How to use Finance101 compounding calculator

This is a “How To” for how to use and understand what the Finance101 compounding calculator is doing.

A few upfront definitions:

  • Contribution – the amount of money that YOU put into an account. You can also consider the portion that your employer matches as a contribution.
  • ROI – acronym for “Return On Investment”, which is also known as the interest rate you earn
  • Compounding frequency – how often the interest is compounded, this can be anywhere from daily for some savings/CDs, to annually – which is normal for analyzing your stock portfolio
  • Portfolio – an account that you deposit money into, to earn money. Also known as investment account, or Stock Portfolio. Obviously this is different than a model’s Portfolio (which are professionally taken photographs of the model in various poses)
  • Brokerage account – An account that you can put investment money into, and withdraw money as you want to, but have to pay taxes on the withdrawals when you file your taxes.

If you click on the File menu and then the New sub-menu, you will see a list of views that you can display.
The one listed next to the last is the “Compounding” view, and the screen below is displayed when you click on the OK button to open the highlighted view.

Finance101_compounding_form

The purpose of this view is relatively simple. Given certain information such as Interest Rate (ROI), compounding frequency, contributions, and the starting age & ending age when you make your contributions, how much will you have in the account at a given age?

Currently the amount I have defaulted the Contribution field to is $4,000, because at the time that I wrote the program, that was the maximum amount that you could put away into an IRA. As of the year 2013, the maximum contribution limit is $5,500/yr.

As you can see, if you want to have $891,718 when you reach the age of 65, just make sure to put away $4,000 each and every year from ages 17 – 21. Notice that you’re putting it away for 5 years (ages 17, 18, 19, 20, & 21). If you change the contribution to $5,000, you’ll notice that you will have over $1,100,000! If you contribute the maximum amount of $5,500 it pushes the amount the account will be worth to over $1.2M!!!! :-)

The reason that I have 2 columns Info for ‘A’ and Info for ‘B’, is simply so that you can see what a difference time has on compounding your money. So if you put away the maximum amount of money when you are younger and don’t touch it until you are within standard retirement age, you will amass a large amount of wealth. If you keep $4,000 as your contribution every year, and you don’t start putting away until you are 30 years old (the default is 26 for ‘A’), you will have to keep putting that same $4,000 every year until you are 65 years old to get the account to be worth almost the same amount if you had simply put that money away when you were younger.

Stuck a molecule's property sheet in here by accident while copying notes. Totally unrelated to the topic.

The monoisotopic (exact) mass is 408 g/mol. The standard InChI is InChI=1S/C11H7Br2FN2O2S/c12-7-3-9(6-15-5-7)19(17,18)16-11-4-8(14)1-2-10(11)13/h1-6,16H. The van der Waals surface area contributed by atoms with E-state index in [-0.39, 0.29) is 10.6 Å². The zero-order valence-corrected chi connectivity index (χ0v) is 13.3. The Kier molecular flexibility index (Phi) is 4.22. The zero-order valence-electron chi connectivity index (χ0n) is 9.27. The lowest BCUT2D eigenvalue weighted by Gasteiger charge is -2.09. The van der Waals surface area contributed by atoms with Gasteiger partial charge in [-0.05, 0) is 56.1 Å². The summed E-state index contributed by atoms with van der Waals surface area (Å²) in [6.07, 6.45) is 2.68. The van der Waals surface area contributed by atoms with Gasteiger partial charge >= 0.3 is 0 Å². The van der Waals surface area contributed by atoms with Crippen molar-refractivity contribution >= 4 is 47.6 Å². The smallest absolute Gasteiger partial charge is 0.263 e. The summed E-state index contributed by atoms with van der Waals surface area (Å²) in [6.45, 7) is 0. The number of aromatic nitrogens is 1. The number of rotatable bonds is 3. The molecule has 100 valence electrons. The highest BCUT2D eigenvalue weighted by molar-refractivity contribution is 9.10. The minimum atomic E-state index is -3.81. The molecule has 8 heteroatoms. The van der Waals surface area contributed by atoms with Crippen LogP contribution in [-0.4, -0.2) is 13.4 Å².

As you can plainly see, putting $20,000 out when you are younger (ages 17 – 21), will save you from having to put away $152,000 for 27 years!

Am I suggesting if you are older (say 40 years old), and haven’t put anything away for your retirement that you’re doomed to work forever, even if you don’t want to? Absolutely not! The simple fact is that the sooner that your start putting money away, the more comfortable you’ll most likely feel when you get older and want to take a day off work but you can’t because you still have bills that you won’t be able to pay without working.

Hint: In order to see what the total account value would be after you’ve reached a certain age, you can scroll down the list at the bottom of the view. If you scroll all the way to the bottom, you will see how much the account is worth at the very end (which is a combination of the Total Earnings field and Total Contributions field.

Now, where things really go crazy, is when your employer matches your contributions. So, if your employer matches every dollar that you put into your 401k or IRA, make sure that you take advantage of that right away! After all, if you put in $5,000/yr and your employer puts in $5,000/yr, you only have to do that for 5 years and let it sit until you are 64 years old in order to have the account be worth over $2 Million!!!! :-)
That is also the reason that once you put money into the account, you don’t want to take it out unless you no longer work for that employer anymore. That’s when it’s time to transfer the money from that account over to a different account. I’ll talk about this in the future.

Go to the Finance101 calculator home page
How to use Finance101′s “Finance 101 view”
How to use How to use Finance101 amortization calculator
How to use CAGR view

This entry was posted in 401k, financial directive, Retirement Savings, spending plan and tagged , , , , , , , . Bookmark the permalink.

6 Responses to How to use Finance101 compounding calculator

  1. Pingback: How to use Finance101 CAGR calculator | Rich In The HeartRich In The Heart

  2. Pingback: Set yourself up for early retirement … or whatever | Rich In The Heart

  3. johndoe says:

    nice program, glad it checked out in my antivirus software ok, n glad to see it works well
    would be nice if the total amount was listed in a field on this screen, so I wouldn’t have to scroll.

  4. Pingback: The Finance101 calculator | Rich In The Heart

  5. Pingback: How to use Finance101 amortization calculator | Rich In The Heart

  6. Pingback: How to use Finance101 finance101 calculator | Rich In The Heart

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